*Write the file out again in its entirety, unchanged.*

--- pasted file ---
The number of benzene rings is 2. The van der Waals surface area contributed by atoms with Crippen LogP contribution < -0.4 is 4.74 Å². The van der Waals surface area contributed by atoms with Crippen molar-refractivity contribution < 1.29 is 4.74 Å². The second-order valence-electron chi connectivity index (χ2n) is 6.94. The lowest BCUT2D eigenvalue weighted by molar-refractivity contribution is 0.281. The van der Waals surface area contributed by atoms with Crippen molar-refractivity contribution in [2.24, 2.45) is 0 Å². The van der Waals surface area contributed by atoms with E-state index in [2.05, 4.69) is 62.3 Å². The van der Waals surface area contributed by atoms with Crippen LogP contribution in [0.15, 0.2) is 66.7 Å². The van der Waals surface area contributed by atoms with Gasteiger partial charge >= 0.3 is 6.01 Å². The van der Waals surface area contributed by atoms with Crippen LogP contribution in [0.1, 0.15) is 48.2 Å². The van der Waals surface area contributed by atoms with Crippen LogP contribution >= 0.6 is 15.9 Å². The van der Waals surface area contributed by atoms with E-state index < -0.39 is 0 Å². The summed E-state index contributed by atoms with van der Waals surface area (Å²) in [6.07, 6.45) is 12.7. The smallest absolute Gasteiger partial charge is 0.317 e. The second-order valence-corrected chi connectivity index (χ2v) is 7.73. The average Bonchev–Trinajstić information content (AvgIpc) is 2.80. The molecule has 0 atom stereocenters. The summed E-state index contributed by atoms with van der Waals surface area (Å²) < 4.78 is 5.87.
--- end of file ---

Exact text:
The number of benzene rings is 2. The van der Waals surface area contributed by atoms with Crippen LogP contribution < -0.4 is 4.74 Å². The van der Waals surface area contributed by atoms with Crippen molar-refractivity contribution < 1.29 is 4.74 Å². The second-order valence-electron chi connectivity index (χ2n) is 6.94. The lowest BCUT2D eigenvalue weighted by molar-refractivity contribution is 0.281. The van der Waals surface area contributed by atoms with Crippen molar-refractivity contribution in [2.24, 2.45) is 0 Å². The van der Waals surface area contributed by atoms with E-state index in [2.05, 4.69) is 62.3 Å². The van der Waals surface area contributed by atoms with Crippen LogP contribution in [0.15, 0.2) is 66.7 Å². The van der Waals surface area contributed by atoms with Gasteiger partial charge >= 0.3 is 6.01 Å². The van der Waals surface area contributed by atoms with Crippen LogP contribution in [0.1, 0.15) is 48.2 Å². The van der Waals surface area contributed by atoms with Crippen LogP contribution >= 0.6 is 15.9 Å². The van der Waals surface area contributed by atoms with E-state index < -0.39 is 0 Å². The summed E-state index contributed by atoms with van der Waals surface area (Å²) in [6.07, 6.45) is 12.7. The smallest absolute Gasteiger partial charge is 0.317 e. The second-order valence-corrected chi connectivity index (χ2v) is 7.73. The average Bonchev–Trinajstić information content (AvgIpc) is 2.80. The molecule has 0 atom stereocenters. The summed E-state index contributed by atoms with van der Waals surface area (Å²) < 4.78 is 5.87.